Home Reviews Anime Strategy Game Review: Empire of Angels IV

Anime Strategy Game Review: Empire of Angels IV

by OtakuApologist

Written by Otaku Apologist

Empire of Angels IV is a turn-based RPG developed and published by SOFTSTAR ENTERTAINMENT INC. Released in English in September 6th, 2017. Full female Chinese voice acting. Available for download on Nutaku’s digital store for $13.00. No hentai. Available for PC Windows XP, 7, 8, and above.

Lovers of cute girls and medieval fantasy may be enticed to play Empire of Angels. As beautiful as this game looks and feels, there are good and bad things about it. Note, this game was clearly developed for younger players, which affects everything from the game design to the story. Let’s talk about Empire of Angels and see how we like it after that.


Empire of Angels is set in medieval China, spiced with your basic mix of magic and monsters. The opening video explains the struggles of past generations to establish a peaceful kingdom. One king was good, the next one sucked ass, now the greatest threat to the kingdom is a mysterious plague that turns people into violent beasts. The disease is called namtar fever. Leona and Niya are part of a namtar sweeping squad, whose mission is to massacre civilians who have succumbed to the disease. Later, they are joined by more quirky characters.

The begins from the investigations of Leona and Niya. They are checking out the Namtar Fever outbreaks in nearby villages. Later, the story becomes a string of rescue missions, as the girls start chasing their lost childhood friends, getting into trouble while stepping into bad neighborhoods.

The story cuts all corners to keep the girls fighting. The writer throws characters from one plot point to the next. While trying to get to the bottom of the mystery behind the namtar fever, these cuties cold-heartedly slice and dice everything that bleeds. You kill defenseless animals, cut down civilians, you purge villages of bandits, not even bothering to bury their severed corpses. Nobody in your squad feels a shred of guilt over making orphans from the children of the villains.

Of course, all of the gross nihilistic violence is depicted as super cute play battles between anime kiddos with bobbing heads. Arrows have suction cups in place of razor-sharp iron heads. Battle spears only shred clothes. Fire spells make scorched characters throw a dance while growing an 80s style afro hair.

Virulent diseases were parse and parcel for living in a big city back in the middle ages. The undead plague trope has been done many times in games and literature in the medieval fantasy genre. It resonates with readers who know a little bit of history. I understand these Taiwanese developers thought it would be cool to steal ideas from Warcraft 3, but from a westerner’s perspective, this story is just borrowing ideas from more established creators.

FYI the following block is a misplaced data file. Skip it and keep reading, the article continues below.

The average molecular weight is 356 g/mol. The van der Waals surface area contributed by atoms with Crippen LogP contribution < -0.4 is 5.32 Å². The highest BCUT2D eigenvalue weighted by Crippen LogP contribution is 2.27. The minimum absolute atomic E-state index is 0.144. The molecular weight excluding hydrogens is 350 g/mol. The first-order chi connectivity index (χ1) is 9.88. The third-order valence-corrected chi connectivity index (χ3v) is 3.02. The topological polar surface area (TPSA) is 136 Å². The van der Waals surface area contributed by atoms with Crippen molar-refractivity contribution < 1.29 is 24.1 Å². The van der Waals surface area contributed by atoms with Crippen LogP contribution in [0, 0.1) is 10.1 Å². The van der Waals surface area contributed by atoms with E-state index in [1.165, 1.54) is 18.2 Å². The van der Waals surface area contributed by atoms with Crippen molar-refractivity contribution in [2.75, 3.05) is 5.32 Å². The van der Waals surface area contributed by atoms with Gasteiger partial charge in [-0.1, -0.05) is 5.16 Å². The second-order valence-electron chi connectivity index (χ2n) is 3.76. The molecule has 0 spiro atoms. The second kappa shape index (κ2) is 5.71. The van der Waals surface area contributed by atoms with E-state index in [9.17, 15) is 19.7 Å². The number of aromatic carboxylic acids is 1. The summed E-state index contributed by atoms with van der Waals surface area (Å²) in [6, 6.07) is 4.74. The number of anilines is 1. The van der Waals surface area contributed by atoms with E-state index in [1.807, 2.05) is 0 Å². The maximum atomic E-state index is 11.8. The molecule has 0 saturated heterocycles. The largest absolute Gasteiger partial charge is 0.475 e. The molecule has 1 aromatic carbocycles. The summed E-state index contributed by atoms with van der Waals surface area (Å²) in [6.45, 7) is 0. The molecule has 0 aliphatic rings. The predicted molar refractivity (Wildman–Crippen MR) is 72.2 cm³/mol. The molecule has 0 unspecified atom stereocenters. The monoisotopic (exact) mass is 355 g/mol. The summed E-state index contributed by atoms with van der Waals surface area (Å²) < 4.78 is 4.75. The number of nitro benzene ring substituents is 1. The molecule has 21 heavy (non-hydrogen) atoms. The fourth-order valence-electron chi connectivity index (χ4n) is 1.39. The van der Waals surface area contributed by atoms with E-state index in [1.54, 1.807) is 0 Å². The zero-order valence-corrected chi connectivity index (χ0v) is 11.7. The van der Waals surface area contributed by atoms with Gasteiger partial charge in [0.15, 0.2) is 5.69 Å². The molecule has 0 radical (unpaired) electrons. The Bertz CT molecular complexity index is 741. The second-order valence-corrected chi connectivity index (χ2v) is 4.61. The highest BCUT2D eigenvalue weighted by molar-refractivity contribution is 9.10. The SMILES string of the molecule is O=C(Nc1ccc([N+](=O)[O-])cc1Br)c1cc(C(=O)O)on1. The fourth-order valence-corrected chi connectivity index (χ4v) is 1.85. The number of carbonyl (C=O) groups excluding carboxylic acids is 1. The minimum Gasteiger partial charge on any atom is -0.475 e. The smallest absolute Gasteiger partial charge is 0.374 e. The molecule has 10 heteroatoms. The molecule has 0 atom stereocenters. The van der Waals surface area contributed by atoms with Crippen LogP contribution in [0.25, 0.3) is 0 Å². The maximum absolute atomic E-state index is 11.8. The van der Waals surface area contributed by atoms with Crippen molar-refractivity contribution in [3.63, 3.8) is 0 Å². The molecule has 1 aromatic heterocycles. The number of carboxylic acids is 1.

Empire of Angels is a turn-based strategy game, similar to Fire Emblem. You move your units before passing the turn. Your enemy moves their units, and passes the turn. In between taking strolls on peaceful grass meadows, you throw everything and the kitchen sink to kill off the other side to the last woman. After you are satisfied with the map placement of your character, you can choose actions from a list. The potential actions include attack, special attack, buff spells, and other. If you’re not in range of any enemies, click the hourglass to pass the turn to the next character.

Most missions end after you’ve killed the enemy chieftain. Some missions have different victory conditions, like “survive until time runs out”. Your characters gain levels and gold from beating levels. Leveling up increases the stats of your characters, while gold is spent to upgrade units.

I played the game for several days, a few hours at a time. The difficulty curve was ramping up, and the levels were finally posing a challenge. I was struggling to complete a certain dungeon level. The level seemed virtually impossible, so I checked around the map menu for a hub for town actions. In the right-down corner of the screen, I found a button for a menu that let me upgrade my characters into advanced classes. After upping two girls into knights, two into advanced archers, improving my healer, and allocating Niya into the tank role, I was back to overpowering enemy forces.

Different classes have different strengths and weaknesses. For example, knights can attack multiple adjacent enemies from a one-square distance. The distance ensures the knight doesn’t suffer a counter attack. Archers attack from a very long distance. Warriors can attack from angles that also lets them to avoid counter-attacks. Healers can spend their turn restoring health to units, or hurling damage spells.